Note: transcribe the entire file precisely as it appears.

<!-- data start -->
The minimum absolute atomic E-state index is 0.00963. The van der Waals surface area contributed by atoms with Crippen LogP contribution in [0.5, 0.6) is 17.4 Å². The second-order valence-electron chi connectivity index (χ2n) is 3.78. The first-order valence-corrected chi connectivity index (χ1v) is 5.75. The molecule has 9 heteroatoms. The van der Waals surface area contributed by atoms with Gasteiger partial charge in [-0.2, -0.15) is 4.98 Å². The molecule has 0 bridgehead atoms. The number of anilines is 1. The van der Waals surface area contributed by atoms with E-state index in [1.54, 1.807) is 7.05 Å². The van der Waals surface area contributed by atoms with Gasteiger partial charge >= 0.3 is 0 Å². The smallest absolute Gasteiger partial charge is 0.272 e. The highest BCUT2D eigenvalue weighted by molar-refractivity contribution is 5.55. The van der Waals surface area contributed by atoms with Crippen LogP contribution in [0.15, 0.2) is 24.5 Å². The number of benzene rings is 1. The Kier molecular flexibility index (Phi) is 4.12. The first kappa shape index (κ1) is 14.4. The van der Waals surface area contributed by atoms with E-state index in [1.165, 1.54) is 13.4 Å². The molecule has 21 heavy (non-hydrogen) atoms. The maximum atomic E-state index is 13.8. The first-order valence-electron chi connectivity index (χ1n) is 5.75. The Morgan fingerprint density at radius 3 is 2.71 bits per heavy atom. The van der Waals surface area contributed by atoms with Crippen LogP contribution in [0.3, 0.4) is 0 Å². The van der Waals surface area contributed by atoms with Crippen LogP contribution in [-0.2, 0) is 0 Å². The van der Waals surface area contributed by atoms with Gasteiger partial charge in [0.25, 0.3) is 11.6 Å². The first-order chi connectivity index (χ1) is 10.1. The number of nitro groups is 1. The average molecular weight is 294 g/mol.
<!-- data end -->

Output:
The minimum absolute atomic E-state index is 0.00963. The van der Waals surface area contributed by atoms with Crippen LogP contribution in [0.5, 0.6) is 17.4 Å². The second-order valence-electron chi connectivity index (χ2n) is 3.78. The first-order valence-corrected chi connectivity index (χ1v) is 5.75. The molecule has 9 heteroatoms. The van der Waals surface area contributed by atoms with Gasteiger partial charge in [-0.2, -0.15) is 4.98 Å². The molecule has 0 bridgehead atoms. The number of anilines is 1. The van der Waals surface area contributed by atoms with E-state index in [1.54, 1.807) is 7.05 Å². The van der Waals surface area contributed by atoms with Gasteiger partial charge >= 0.3 is 0 Å². The smallest absolute Gasteiger partial charge is 0.272 e. The highest BCUT2D eigenvalue weighted by molar-refractivity contribution is 5.55. The van der Waals surface area contributed by atoms with Crippen LogP contribution in [0.15, 0.2) is 24.5 Å². The number of benzene rings is 1. The Kier molecular flexibility index (Phi) is 4.12. The first kappa shape index (κ1) is 14.4. The van der Waals surface area contributed by atoms with E-state index in [1.165, 1.54) is 13.4 Å². The molecule has 21 heavy (non-hydrogen) atoms. The maximum atomic E-state index is 13.8. The first-order valence-electron chi connectivity index (χ1n) is 5.75. The Morgan fingerprint density at radius 3 is 2.71 bits per heavy atom. The van der Waals surface area contributed by atoms with Crippen LogP contribution in [0.3, 0.4) is 0 Å². The van der Waals surface area contributed by atoms with Crippen LogP contribution in [-0.2, 0) is 0 Å². The van der Waals surface area contributed by atoms with Gasteiger partial charge in [0.25, 0.3) is 11.6 Å². The first-order chi connectivity index (χ1) is 10.1. The number of nitro groups is 1. The average molecular weight is 294 g/mol.